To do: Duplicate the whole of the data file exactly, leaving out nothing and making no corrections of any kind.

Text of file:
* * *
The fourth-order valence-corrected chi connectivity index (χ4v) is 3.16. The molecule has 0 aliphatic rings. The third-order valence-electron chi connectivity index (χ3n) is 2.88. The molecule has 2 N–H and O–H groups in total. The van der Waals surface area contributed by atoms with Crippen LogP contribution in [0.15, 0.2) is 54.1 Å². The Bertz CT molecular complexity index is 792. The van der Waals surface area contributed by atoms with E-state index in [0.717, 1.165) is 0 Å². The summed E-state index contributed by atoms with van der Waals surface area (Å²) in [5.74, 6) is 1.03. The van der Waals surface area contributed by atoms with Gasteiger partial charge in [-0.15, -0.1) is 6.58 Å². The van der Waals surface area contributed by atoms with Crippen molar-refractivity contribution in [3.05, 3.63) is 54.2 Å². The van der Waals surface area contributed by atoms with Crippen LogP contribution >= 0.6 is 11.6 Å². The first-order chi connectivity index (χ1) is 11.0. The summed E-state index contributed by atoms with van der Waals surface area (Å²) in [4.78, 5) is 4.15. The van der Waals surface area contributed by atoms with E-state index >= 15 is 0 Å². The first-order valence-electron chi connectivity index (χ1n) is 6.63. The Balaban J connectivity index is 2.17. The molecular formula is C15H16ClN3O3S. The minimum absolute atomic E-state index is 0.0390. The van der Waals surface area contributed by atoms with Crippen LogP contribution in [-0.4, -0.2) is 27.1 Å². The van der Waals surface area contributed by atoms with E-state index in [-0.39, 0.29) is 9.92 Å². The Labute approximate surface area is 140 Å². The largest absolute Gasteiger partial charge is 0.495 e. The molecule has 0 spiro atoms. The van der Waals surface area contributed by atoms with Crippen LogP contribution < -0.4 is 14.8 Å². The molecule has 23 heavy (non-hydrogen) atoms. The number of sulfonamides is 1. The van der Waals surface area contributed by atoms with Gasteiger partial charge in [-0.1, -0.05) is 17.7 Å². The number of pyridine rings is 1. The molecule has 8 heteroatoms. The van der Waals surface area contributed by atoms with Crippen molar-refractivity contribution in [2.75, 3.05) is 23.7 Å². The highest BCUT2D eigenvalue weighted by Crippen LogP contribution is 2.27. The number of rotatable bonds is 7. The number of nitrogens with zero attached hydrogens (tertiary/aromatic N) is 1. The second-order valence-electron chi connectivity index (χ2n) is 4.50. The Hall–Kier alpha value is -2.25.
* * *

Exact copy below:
The fourth-order valence-corrected chi connectivity index (χ4v) is 3.16. The molecule has 0 aliphatic rings. The third-order valence-electron chi connectivity index (χ3n) is 2.88. The molecule has 2 N–H and O–H groups in total. The van der Waals surface area contributed by atoms with Crippen LogP contribution in [0.15, 0.2) is 54.1 Å². The Bertz CT molecular complexity index is 792. The van der Waals surface area contributed by atoms with E-state index in [0.717, 1.165) is 0 Å². The summed E-state index contributed by atoms with van der Waals surface area (Å²) in [5.74, 6) is 1.03. The van der Waals surface area contributed by atoms with Gasteiger partial charge in [-0.15, -0.1) is 6.58 Å². The van der Waals surface area contributed by atoms with Crippen molar-refractivity contribution in [3.05, 3.63) is 54.2 Å². The van der Waals surface area contributed by atoms with Crippen LogP contribution >= 0.6 is 11.6 Å². The first-order chi connectivity index (χ1) is 11.0. The summed E-state index contributed by atoms with van der Waals surface area (Å²) in [4.78, 5) is 4.15. The van der Waals surface area contributed by atoms with E-state index >= 15 is 0 Å². The first-order valence-electron chi connectivity index (χ1n) is 6.63. The Balaban J connectivity index is 2.17. The molecular formula is C15H16ClN3O3S. The minimum absolute atomic E-state index is 0.0390. The van der Waals surface area contributed by atoms with Crippen LogP contribution in [-0.4, -0.2) is 27.1 Å². The van der Waals surface area contributed by atoms with E-state index in [-0.39, 0.29) is 9.92 Å². The Labute approximate surface area is 140 Å². The largest absolute Gasteiger partial charge is 0.495 e. The molecule has 0 spiro atoms. The van der Waals surface area contributed by atoms with Crippen LogP contribution < -0.4 is 14.8 Å². The molecule has 23 heavy (non-hydrogen) atoms. The number of sulfonamides is 1. The van der Waals surface area contributed by atoms with Gasteiger partial charge in [-0.1, -0.05) is 17.7 Å². The number of pyridine rings is 1. The molecule has 8 heteroatoms. The van der Waals surface area contributed by atoms with Crippen molar-refractivity contribution in [2.75, 3.05) is 23.7 Å². The highest BCUT2D eigenvalue weighted by Crippen LogP contribution is 2.27. The number of rotatable bonds is 7. The number of nitrogens with zero attached hydrogens (tertiary/aromatic N) is 1. The second-order valence-electron chi connectivity index (χ2n) is 4.50. The Hall–Kier alpha value is -2.25.